Some thoughts on Russell Wilson’s ‘deadline day’

April 15th, 2019 | Written by Rob Staton

1. This has been as ugly as expected

Threats to call off talks indefinitely, threats of breaking off talks altogether, rumours about trades to New York and mystery about Wilson’s desire to stay in Seattle.

This was always going to be a contentious affair. Both parties appear willing to do their bidding through the media and so it has proved.

The big question is — was it all posturing? An attempt to gain whatever leverage was available? Trying to win the PR battle? Or is there a serious disconnect here?

Deadlines often bring results. We’ll see if both parties are willing to compromise. It’s on both parties though. The Seahawks have to be willing to make Wilson the highest paid player in the league. Wilson has to be prepared to not change the face of NFL contracts forever.

2. Will they trade him if they can’t sign a deal today?

It seems virtually impossible. How many potential suitors are there? And how many are willing to pay a kings ransom in trade compensation then offer the kind of deal Wilson is seeking?

The New York Giants have the picks but don’t have a competitive roster. They’re seemingly prepared to roll with Eli Manning for one more season. They need to use #6, #17 and #37 to build their team. Next year, with Manning almost certainly done in New York, it would make sense to consider a big splash at quarterback. Currently that doesn’t seem likely and they may prefer to draft a young, affordable signal caller anyway.

There aren’t any real alternatives. The Raiders reportedly didn’t have the cash to put Khalil Mack’s full guarantees in escrow. Why would things be any different now? The Chargers are more likely to consider a move when Philip Rivers moves on. Twelve teams have drafted young quarterbacks in recent history. Several others have established starters while the Vikings signed Kirk Cousins a year ago and Jacksonville just paid Nick Foles.

Adam Schefter put together a report for ESPN earlier highlighting the issue:

“As for suggestions that the Seahawks could trade Wilson if he does not sign a new deal, there are no obvious teams willing to surrender draft picks or pay Wilson what he is seeking, sources said.”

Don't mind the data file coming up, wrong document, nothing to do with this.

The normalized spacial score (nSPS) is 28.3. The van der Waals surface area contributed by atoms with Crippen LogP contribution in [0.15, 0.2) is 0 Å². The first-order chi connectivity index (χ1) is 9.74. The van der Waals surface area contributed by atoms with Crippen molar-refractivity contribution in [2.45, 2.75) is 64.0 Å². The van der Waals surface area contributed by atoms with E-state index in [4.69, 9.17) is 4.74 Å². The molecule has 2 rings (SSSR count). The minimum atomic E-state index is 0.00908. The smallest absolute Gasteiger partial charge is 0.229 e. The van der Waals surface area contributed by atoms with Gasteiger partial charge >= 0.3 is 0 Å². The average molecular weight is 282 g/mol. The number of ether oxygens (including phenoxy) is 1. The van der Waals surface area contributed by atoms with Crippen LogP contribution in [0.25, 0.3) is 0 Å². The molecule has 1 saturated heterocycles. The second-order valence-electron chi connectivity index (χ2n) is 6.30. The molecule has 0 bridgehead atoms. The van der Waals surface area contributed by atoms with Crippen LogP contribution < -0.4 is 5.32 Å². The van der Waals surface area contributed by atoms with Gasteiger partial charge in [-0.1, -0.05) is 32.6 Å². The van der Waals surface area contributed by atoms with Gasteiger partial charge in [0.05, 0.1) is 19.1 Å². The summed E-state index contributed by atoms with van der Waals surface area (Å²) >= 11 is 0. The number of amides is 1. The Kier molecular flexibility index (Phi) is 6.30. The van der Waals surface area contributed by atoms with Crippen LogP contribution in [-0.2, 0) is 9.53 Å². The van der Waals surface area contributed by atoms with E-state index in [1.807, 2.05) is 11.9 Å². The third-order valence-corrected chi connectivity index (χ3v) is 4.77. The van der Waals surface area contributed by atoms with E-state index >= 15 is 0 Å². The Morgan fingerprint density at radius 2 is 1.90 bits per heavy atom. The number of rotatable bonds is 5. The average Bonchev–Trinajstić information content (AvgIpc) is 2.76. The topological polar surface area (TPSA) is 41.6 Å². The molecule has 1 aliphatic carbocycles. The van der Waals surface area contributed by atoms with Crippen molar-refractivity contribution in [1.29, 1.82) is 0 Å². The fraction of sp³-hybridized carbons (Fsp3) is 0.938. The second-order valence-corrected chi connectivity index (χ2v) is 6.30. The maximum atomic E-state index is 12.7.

If Wilson cuts off talks with the Seahawks an eventual trade becomes more likely but not this year.

3. So what would happen?

In all likelihood there’d be a dose of damage limitation from both parties, knowing there’s no alternative but to play out the 2019 season. This would become the status quo until a development emerged (either a serious trade offer or fresh contract talks).

We’ve been saying since the end of the 2018 season — if anyone was going to bet on himself it was Russell Wilson. The aggressive talks and seemingly improbable demands (eg wanting a percentage of the cap) are probably a sign of this. For Wilson it could easily be a case of make me an incredible offer or I’ll do a Kirk Cousins.

The Seahawks and Wilson might both be comfortable with that situation. It’s likely the team would prefer to bide their time rather than commit to a league-changing contract. Wilson would see the tag as a step closer to reaching the open market.

And while fans may say the Seahawks would be better off trading Wilson than rolling through a slow-dance of uncertainty — you can’t force a team to offer three first round picks. Essentially, both parties are stuck with each other for now.

4. What does this mean for the draft?

Maybe nothing. It all comes down to how they view the quarterback class. If they don’t fancy it there’s not much they can do. I’m going to keep mentioning the name Will Grier though. He does what the Seahawks offense needs. He makes downfield throws, manages the offense and he elevated West Virginia.

For more on Grier’s potential fit click here.

Since December I’ve been touting Kyler Murray and Grier as the two players I can imagine John Schneider admiring. It’s no surprise he attended the Oklahoma vs West Virginia game in person. Murray will go #1 overall. It’s unclear where Grier will land. Some think round one, others round three or later.

For the purpose of this piece let’s say he goes in the #25-#45 range. When the Seahawks trade back from #21 — if they like Grier as much as I think they might — they have to consider drafting him.